OCLC Research, in collaboration with staff from OCLC Research Library Partnership institutions, is creating a Web-based tool that will allow library administrators and practitioners to better understand the costs of sharing collections. This work is part of a suite of OCLC Research activities aimed at Understanding the System-wide Library.
Libraries worldwide face serious funding challenges, and many library departments are being tasked with maintaining or even exceeding established service levels with less support. At the same time, user expectations are rising. In an age when information is abundantly available online, libraries must continuously demonstrate relevance both to users and to funders. Libraries can do this by showing that essential services are being provided to users, efficiently, at a reasonable cost.
Interlibrary loan (ILL) is notoriously labor-intensive, making it one of the more expensive services typically offered by libraries. In the past twenty years, ILL has come to be seen by administrators and users alike as a core service, since no library can afford to buy everything its patrons might need. Much time, money and effort has been expended to streamline and automate ILL processes, and to divert routine requests into less expensive means of fulfillment, such as purchase on demand. Demand for ILL services continues to grow.
If they are to evaluate ILL services properly, administrators and funders need access to current, detailed information on costs, as well as to current benchmarks against which to measure a particular library’s data. Such benchmarks that exist are woefully out of date; the last comprehensive ILL cost study was conducted in 2004 by Mary Jackson of the Association of Research Libraries. A 2011 study by academic librarians Lars Leon and Nancy Kress yielded interesting data but was drawn from an extremely small number of survey responses. Meanwhile, new technologies and methods of sharing collections have been introduced that surely have a significant impact on unit costs.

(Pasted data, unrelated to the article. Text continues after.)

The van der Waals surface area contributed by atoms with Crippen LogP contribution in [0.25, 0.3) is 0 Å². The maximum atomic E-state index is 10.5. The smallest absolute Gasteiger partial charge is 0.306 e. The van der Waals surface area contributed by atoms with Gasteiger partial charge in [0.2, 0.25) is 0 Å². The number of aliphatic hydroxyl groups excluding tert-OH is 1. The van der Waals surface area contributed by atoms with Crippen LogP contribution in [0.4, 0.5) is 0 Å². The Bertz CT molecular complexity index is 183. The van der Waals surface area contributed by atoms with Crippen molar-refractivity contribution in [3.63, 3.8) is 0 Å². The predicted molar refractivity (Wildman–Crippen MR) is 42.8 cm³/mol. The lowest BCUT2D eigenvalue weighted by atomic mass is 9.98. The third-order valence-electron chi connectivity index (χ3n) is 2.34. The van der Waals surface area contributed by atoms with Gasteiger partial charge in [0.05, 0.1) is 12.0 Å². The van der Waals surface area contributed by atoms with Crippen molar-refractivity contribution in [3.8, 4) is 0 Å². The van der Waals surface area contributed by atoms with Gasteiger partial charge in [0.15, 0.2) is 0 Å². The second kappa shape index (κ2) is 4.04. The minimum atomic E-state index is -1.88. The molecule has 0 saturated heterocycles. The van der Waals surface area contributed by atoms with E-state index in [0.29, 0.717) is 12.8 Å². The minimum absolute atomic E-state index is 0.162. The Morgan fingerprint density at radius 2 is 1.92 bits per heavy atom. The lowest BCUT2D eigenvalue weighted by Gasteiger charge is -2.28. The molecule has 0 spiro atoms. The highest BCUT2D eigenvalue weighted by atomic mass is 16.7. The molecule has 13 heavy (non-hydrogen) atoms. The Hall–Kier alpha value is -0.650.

Access to fresh cost data and to updated benchmarks would allow library administrators to more accurately evaluate their own interlending unit costs and assist them in making strategic decisions about how to make ILL operations more cost effective.
The ILL Cost Calculator tool that we are building will provide both a mechanism for libraries to gather and process their own data, and benchmarks against which to measure their own unit's performance.
Anticipated Outputs (2017)
- Web-based ILL Cost Calculator that will allow library administrators and practitioners to:
- enter data from their institution, year after year
- learn their own interlending unit costs
- compare those costs with averages of peer institutions
- track changes over time
- simulate the cost impact of joining a particular consortium, adopting a particular sharing model, or acquiring a particular piece of equipment.
- Roll-out campaign when the tool is ready to receive data
- Reports analyzing the aggregated data
ILL Cost Calculator Working Group
- Megan Gaffney, University of Delaware
- Justin Hill, Temple University
- Margarita Moreno, National Library of Australia
- Ralph LeVan, OCLC Research
- Dennis Massie, OCLC Research
Most recent updates: Page content: 2016-02-03